Shares of BHP BillitonLtd/Plc surged to a record high on Wednesday,fuelled by speculation that a state-controlled Chinese firm was building astake in the world's biggest mining company.

Much of the speculationcentred on giant Chinese aluminium maker Chinalco, already the largestshareholder in Rio Tinto Ltd/Plc , which BHP isseeking to acquire in a hostile, $177 billion all-share offer.

China is largely behind the huge profits that BHP andsmaller rivals are generating as its booming economy gobbles up raw materialsfrom iron ore to oil. The latest speculation is the second time in a month thatChinese firms have been named as possible buyers of a stake in BHP.

There's a lot ofrumours. I don't know what to believe, said Tom Elliott, managingdirector of hedge fund MM&E Capital, noting that Chinalco was mentioned asthe Chinese buyer.

A Chinalco spokeswomandeclined comment.

BHP's chief executive,Marius Kloppers told CNBC in an interview on Tuesday that he was aware of therumours but would not comment.

It's very difficultfor us to make specific statements but certainly we've heard the same rumoursover the last couple of days as you have, Kloppers said.

Earlier this month Klopperssaid he was certain Chinese entities would eventually own part of BHP.

BHP rose nearly 7 percentto a record A$48.90 a share and ended 6 percent higher at A$48.56 in aboveaverage volume, its biggest one-day gain since Jan. 23.

The latest rumourssuggested the Chinese buyer or buyers were aiming to accumulate a 10 percentstake in London, possibly at the equivalent of A$53 a share. That wouldwork out to about 2572 pence, or a 27 percent premium to BHP Billiton's lasttrade.

Chinese companies havestepped up investment in Australian miners as they search for stable suppliesof iron ore, coal, nickel and other industrial staples in short supply at home.In February, Chinalco paid $14 billion for 9.3 percent of Rio Tinto.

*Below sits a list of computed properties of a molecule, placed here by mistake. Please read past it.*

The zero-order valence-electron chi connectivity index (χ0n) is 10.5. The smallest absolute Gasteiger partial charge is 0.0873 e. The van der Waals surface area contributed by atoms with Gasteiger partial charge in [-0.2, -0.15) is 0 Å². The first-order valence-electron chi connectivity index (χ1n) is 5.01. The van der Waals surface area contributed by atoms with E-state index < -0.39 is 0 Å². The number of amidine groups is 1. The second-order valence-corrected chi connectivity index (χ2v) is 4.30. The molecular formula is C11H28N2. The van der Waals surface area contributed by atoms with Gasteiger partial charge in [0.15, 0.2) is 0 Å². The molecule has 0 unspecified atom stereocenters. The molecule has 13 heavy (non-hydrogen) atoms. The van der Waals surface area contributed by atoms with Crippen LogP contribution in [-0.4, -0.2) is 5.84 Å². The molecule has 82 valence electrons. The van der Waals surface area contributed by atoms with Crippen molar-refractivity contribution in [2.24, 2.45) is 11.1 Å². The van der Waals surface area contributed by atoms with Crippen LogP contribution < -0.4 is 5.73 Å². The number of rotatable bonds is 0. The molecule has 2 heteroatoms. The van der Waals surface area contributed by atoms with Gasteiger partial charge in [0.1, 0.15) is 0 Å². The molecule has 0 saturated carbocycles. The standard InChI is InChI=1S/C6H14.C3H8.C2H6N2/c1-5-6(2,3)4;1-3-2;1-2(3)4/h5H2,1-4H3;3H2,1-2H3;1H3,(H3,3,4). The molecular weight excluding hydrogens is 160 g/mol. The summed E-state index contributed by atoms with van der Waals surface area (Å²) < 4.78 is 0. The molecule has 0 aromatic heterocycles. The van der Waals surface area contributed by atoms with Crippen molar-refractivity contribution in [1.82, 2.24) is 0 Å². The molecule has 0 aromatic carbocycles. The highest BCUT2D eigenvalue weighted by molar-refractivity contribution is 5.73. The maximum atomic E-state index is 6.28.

If they're going tohave to pay high prices for commodities ... it probably makes sense to ownequity interests in the companies that produce those commodities, because theyat least share in the benefit of those high prices, Tim Barker, ananalyst with BT Investment Management said.

BHP's bid for Rio, which Kloppers sees as a way tocreate a super efficient mining house, has also galvanised Chinese companies,who fear a combined entity would have too much sway over pricing.

China sees its modern-day industrial revolution lastingdecades, prompting it to take a longer view of metals prices and to spendsooner rather than later on securing steady supplies, according to analysts.

I'm just reallysurprised that the Chinese didn't do this three years ago, said AdnanKucukalic, equity strategist at Credit Suisse First Boston.

Australia has warned other countries it willscrutinise moves by state-owned entities to buy shares in BHP to make sureAustralian interests were not threatened by a sale.

In the CNBC interview,Kloppers also would not rule out adding cash to its offer to win support from Rio's shareholders. BHP is offering 3.4of its shares for every share in rival Rio Tinto Ltd/Plc .

However, Kloppers saidcommodity price movements had made the offer more attractive recently.

Since we made our bidI think oil prices have moved up substantially, other commodity prices which wehave in our portfolio moved up substantially and since we are paying with ourscrip, this means that the value of our offer has effectively increased,he said. (Additional reporting by Geraldine Chua and Ben Wilson in SYDNEY, Sonali Paul in MELBOURNE and Lucy Hornby in BEIJING) (Editing by Kim Coghill)

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